The Georgia Poison Center wants to help keep you up-to-date on the latest trends.
We work with the AAPCC to track poisonings and their sources, including household products, food and beverages, chemicals in the workplace and home, environmental toxins, drugs and medicine, and animal and insect bites and stings.
Given the recent COVID-19 pandemic the Georgia Poison Center is partnering with Georgia Department of Public Health and PunchAlert to provide you with the latest alerts, information and recommendations from local governmental officials.
E-cigarettes and Liquid Nicotine
E-cigarettes and liquid nicotine have become very popular over the past few years. However, there is concern on the safety of these products.
Intentional Laundry Pod Ingestion
Intentional exposure to laundry pods has become a major concern and can cause serious injury. A recent trend among teenagers ingesting these pods and uploading a video to various internet platforms has caused major concern.
Street Drugs Sold in Ga
Over the last couple of days the Georgia Poison Center (GPC) and other agencies have received multiple reports of overdoses from Central and South Georgia. Patients are being found unconscious or unresponsive with difficulty breathing or no breathing at all.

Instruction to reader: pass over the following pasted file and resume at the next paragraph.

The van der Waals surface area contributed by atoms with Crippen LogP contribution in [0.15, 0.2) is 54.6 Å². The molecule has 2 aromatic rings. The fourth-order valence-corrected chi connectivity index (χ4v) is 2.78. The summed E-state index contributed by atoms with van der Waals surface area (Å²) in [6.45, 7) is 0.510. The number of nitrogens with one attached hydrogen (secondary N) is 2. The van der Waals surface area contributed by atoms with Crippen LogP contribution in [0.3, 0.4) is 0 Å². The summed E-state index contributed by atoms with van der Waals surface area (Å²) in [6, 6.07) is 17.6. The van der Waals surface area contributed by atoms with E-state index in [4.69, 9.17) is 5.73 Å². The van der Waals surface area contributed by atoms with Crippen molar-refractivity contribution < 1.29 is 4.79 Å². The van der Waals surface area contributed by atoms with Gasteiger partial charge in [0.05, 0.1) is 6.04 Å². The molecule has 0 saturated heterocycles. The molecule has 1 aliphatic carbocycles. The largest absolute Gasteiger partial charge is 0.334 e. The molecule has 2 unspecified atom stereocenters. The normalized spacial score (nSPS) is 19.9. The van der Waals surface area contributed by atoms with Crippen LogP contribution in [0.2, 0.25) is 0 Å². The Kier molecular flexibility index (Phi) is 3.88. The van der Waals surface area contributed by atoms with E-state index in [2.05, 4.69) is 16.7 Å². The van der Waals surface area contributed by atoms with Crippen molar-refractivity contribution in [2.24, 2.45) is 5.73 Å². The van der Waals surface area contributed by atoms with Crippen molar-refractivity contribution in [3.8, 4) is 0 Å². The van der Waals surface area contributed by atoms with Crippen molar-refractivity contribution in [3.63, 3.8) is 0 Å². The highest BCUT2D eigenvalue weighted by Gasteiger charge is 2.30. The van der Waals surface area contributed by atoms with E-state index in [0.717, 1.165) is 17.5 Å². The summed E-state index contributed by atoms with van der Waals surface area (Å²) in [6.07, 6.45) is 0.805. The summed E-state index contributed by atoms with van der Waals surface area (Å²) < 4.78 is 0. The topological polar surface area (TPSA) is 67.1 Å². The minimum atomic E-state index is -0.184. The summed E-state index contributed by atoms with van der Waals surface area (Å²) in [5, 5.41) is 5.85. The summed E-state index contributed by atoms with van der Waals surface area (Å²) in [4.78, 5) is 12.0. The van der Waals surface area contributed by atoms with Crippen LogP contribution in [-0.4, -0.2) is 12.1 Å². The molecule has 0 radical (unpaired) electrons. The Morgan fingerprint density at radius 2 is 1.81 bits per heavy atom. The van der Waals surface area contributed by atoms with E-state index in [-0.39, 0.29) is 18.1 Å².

It’s snakebite season and the Georgia Poison Center(GPC) is warning people to watch their step and pay close attention while enjoying outdoor activities. As temperatures increase snakes become more active. The GPC receives hundreds of phone calls concerning snakebites every year. Throughout the years we have seen a considerable increase in snakebites with 2016 being our highest with 466 snakebite calls. Out of those 466 nearly 20% were treated with antidote, most for Copperhead bites.
Ingesting ethanol-based hand sanitizer can cause alcohol poisoning, sending children to the emergency room. The concern for poisoning relates to the ethyl alcohol, also called ethanol. It is the same alcohol found in beer, wine and other liquors, as well as perfumes, after shave lotions and mouthwash but at a much higher concentration. The concentration of alcohol in hand sanitizers varies from 45% to 95%, with the most commonly used in the range of 60-70%.